The court first agreed with the Tulls that the EIR failed to consider feasible alternative routes.  The court pointed specifically to inconsistencies in the EIR’s alternatives analysis.  The court reasoned that after characterizing one particular alternative as “environmentally superior,” the EIR then classified it as infeasible because eminent domain proceedings would be required to acquire the land.  The court held this explanation was insufficient because the “County was perfectly willing to use eminent domain proceedings to acquire land to complete the private haul road.”

Turning to the noise and vibration impacts, the court found the EIR in error because, although it properly identified the threshold of significance, “at minimum, the quietest of the Teichert trucks,” would exceed that threshold.  In addition, the court held that the EIR failed to account for potentially significant impacts from the project because it failed to characterize the noise from the “loudest trucks.”  Furthermore, the court found, the measure of noise used disguised the impact of the project.  The court also rejected/questioned “the EIR’s use of a 24-hour average noise measure [because it] artificially lowers the decibels that can be expected to result from the project.”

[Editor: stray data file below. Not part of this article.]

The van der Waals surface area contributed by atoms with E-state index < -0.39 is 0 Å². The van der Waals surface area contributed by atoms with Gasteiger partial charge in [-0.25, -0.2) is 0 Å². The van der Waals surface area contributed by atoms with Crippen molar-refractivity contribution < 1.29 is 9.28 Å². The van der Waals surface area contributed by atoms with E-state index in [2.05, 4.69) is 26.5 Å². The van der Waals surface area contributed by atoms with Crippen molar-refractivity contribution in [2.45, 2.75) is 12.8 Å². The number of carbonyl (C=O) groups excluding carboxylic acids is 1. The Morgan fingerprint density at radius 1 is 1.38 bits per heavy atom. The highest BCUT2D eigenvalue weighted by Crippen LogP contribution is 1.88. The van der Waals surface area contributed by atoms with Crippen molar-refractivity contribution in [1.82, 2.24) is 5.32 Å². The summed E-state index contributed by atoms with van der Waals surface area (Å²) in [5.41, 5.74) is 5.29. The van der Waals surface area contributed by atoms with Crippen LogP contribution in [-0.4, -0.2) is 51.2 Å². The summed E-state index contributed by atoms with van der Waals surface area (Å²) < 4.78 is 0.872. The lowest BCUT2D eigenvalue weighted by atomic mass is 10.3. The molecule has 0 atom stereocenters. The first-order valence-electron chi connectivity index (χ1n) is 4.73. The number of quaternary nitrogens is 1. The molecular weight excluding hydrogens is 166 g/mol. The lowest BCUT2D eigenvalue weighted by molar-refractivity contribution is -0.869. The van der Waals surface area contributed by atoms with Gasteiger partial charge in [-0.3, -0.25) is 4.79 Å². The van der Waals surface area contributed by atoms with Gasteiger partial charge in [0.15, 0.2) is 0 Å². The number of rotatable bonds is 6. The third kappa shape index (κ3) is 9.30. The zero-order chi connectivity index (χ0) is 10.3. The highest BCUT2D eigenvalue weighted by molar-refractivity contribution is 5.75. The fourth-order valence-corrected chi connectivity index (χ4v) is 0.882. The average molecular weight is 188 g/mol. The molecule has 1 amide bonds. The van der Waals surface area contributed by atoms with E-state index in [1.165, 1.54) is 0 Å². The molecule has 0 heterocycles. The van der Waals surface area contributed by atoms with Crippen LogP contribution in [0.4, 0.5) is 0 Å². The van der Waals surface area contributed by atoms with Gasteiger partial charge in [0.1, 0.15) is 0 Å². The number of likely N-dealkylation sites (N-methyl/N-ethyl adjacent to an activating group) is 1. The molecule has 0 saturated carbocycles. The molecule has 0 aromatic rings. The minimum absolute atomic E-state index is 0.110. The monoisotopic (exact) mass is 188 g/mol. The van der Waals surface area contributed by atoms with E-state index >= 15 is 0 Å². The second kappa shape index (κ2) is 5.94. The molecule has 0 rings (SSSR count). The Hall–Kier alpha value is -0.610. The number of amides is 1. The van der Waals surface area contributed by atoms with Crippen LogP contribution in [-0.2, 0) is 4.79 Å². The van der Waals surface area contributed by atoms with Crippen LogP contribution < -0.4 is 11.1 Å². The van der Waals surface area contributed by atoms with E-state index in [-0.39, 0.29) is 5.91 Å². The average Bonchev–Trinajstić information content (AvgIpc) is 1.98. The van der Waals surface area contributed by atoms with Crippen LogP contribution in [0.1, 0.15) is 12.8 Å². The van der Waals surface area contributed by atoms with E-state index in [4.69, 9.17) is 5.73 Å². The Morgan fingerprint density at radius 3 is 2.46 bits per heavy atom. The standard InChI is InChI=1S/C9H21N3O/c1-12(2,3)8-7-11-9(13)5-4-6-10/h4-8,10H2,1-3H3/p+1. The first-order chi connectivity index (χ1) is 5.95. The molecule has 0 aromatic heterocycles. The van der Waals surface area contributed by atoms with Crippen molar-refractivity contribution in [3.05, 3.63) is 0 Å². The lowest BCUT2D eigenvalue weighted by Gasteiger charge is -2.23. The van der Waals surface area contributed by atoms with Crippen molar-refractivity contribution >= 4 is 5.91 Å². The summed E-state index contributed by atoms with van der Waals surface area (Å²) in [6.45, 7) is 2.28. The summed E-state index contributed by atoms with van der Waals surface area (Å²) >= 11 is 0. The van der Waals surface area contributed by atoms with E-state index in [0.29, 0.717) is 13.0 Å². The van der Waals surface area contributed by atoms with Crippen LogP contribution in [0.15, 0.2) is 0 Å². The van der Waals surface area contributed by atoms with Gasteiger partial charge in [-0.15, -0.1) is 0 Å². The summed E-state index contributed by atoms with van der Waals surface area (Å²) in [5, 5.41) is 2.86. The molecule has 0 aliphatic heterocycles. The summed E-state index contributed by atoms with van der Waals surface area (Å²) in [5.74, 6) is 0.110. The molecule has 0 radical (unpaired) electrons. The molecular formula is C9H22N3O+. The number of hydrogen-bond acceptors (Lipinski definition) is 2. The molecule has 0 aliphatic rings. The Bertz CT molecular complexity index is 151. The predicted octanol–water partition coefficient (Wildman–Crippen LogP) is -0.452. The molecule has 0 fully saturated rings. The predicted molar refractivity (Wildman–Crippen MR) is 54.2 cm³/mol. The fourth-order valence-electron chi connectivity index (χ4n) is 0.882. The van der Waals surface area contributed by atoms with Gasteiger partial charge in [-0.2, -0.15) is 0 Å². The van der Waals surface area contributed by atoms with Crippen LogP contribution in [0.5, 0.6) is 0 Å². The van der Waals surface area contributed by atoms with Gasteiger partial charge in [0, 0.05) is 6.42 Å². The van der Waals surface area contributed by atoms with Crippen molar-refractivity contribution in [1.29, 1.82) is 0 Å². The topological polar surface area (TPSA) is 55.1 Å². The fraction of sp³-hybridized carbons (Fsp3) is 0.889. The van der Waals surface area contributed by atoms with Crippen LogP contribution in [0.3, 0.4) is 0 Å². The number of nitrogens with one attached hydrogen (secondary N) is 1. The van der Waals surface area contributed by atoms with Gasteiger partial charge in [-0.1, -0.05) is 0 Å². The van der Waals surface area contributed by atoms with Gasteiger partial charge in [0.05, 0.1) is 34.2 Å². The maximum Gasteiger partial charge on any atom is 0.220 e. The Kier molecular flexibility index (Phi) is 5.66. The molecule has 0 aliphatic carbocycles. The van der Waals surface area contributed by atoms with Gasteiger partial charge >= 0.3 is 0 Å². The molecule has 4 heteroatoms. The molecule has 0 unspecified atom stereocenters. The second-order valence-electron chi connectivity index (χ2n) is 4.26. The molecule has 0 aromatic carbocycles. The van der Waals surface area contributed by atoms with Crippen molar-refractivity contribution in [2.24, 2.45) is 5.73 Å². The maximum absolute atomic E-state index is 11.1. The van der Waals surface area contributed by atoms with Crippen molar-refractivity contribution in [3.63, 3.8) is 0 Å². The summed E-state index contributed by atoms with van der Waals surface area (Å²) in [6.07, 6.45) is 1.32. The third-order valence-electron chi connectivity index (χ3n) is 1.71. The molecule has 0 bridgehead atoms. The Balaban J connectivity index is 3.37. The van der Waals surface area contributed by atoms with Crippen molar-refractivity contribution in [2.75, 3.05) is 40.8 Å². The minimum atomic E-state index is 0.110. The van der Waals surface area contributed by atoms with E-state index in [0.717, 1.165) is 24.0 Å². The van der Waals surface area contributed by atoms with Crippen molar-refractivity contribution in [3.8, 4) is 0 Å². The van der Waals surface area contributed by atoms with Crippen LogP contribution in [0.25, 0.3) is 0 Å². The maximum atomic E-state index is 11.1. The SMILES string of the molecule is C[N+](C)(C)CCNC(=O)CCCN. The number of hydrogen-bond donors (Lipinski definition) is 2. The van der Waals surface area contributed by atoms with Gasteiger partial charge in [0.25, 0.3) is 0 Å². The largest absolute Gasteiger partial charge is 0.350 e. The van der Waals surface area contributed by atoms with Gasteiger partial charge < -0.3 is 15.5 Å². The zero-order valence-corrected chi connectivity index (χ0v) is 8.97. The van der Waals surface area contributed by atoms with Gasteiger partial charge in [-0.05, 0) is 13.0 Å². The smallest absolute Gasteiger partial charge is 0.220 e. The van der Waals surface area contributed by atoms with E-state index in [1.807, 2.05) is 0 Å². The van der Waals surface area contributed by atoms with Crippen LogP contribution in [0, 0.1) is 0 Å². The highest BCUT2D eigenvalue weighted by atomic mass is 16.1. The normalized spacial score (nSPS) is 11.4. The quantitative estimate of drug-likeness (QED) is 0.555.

The court next held that the EIR failed to disclose the County’s plan to condemn land for a drainage pond and analyze potential hydrology impacts of this plan.  The court reasoned that “under CEQA, it is well established that [a] project description that omits integral components of the project may result in an EIR that fails to disclose the actual impacts of the project.”